With that pick, they selected a third baseman out of the University of Virginia by the name of Ryan Zimmerman. After three months and just 73 minor league games, Zimmerman was playing in the major leagues. He debuted with the Nats on September 1 of that year and in 20 games collected 23 hits.
Those 73 games would be the only games the 26-year-old would play in the minors. He has already accumulated a .288 batting average and 450 RBI in the big leagues.
He is the face of the Nationals franchise and should continue on his path to stardom for many more years to come.
Jim Edmonds: California Angels
Jim Edmonds' incredible career came to an end earlier in 2011.
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During his illustrious 17-year career, Jim Edmonds wore a number of uniforms. But no matter where he was playing, you could be sure to see him on highlight reel after highlight reel.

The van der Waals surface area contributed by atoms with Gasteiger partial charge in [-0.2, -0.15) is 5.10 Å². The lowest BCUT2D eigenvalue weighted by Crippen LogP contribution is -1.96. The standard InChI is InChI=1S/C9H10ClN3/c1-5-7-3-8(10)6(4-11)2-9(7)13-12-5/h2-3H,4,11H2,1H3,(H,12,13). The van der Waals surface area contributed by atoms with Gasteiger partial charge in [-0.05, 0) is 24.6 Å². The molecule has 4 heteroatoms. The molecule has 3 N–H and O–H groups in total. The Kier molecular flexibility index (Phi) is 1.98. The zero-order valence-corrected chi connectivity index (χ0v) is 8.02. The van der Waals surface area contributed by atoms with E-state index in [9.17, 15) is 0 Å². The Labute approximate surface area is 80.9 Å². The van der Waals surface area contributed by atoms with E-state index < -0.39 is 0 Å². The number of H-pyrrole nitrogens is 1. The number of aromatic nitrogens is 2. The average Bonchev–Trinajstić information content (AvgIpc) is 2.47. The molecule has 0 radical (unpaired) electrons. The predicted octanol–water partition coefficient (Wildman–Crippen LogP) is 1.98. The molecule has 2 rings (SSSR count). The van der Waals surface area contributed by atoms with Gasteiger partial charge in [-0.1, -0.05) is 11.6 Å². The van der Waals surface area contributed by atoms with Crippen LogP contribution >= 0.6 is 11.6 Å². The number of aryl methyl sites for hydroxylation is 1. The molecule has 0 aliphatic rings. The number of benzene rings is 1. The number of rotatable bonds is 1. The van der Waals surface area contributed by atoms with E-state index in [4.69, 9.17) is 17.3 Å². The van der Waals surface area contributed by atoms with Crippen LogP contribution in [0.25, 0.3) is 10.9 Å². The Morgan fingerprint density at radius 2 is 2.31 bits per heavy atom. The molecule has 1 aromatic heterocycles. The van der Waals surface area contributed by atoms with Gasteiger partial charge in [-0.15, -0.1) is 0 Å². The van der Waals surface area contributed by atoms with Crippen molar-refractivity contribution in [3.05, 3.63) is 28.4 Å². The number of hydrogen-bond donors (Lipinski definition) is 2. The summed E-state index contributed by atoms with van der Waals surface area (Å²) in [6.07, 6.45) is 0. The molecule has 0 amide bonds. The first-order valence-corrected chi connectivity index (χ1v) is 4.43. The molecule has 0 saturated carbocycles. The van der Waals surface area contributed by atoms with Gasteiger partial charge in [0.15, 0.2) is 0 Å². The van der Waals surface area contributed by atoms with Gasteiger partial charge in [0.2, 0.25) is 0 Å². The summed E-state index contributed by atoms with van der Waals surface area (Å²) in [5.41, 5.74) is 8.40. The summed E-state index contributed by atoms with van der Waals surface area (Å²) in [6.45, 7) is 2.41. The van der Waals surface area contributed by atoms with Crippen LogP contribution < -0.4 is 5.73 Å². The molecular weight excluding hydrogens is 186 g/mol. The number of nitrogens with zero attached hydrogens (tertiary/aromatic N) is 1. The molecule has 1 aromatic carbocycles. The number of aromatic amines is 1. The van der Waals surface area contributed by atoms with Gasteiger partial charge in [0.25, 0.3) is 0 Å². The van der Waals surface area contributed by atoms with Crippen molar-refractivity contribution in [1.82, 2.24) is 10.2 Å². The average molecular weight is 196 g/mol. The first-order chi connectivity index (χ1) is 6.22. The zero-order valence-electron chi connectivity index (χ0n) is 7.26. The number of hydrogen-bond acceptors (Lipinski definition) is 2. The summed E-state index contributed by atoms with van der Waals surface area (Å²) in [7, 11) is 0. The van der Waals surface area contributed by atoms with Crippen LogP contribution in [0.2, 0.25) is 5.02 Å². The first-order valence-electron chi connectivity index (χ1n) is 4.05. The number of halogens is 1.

Edmonds, drafted by the California Angels in the seventh round of the 1988 draft, made his major league debut in September of 1993. By 1995, he was the regular center fielder for the Halos and swiftly made a habit of making some of the most magnificent catches anyone will ever see.
After the Angels, he spent time playing for the Cardinals, Padres, Cubs, Brewers and finally the Reds. Earlier in 2011, Edmonds, 40, announced his retirement from the game of baseball. After playing in 2,011 games (ironic?), Edmonds' body had had enough. Although he is only seven home runs shy of the 400 club, Edmonds decided to hang up the spikes. He won eight Gold Gloves and was a four-time All-Star.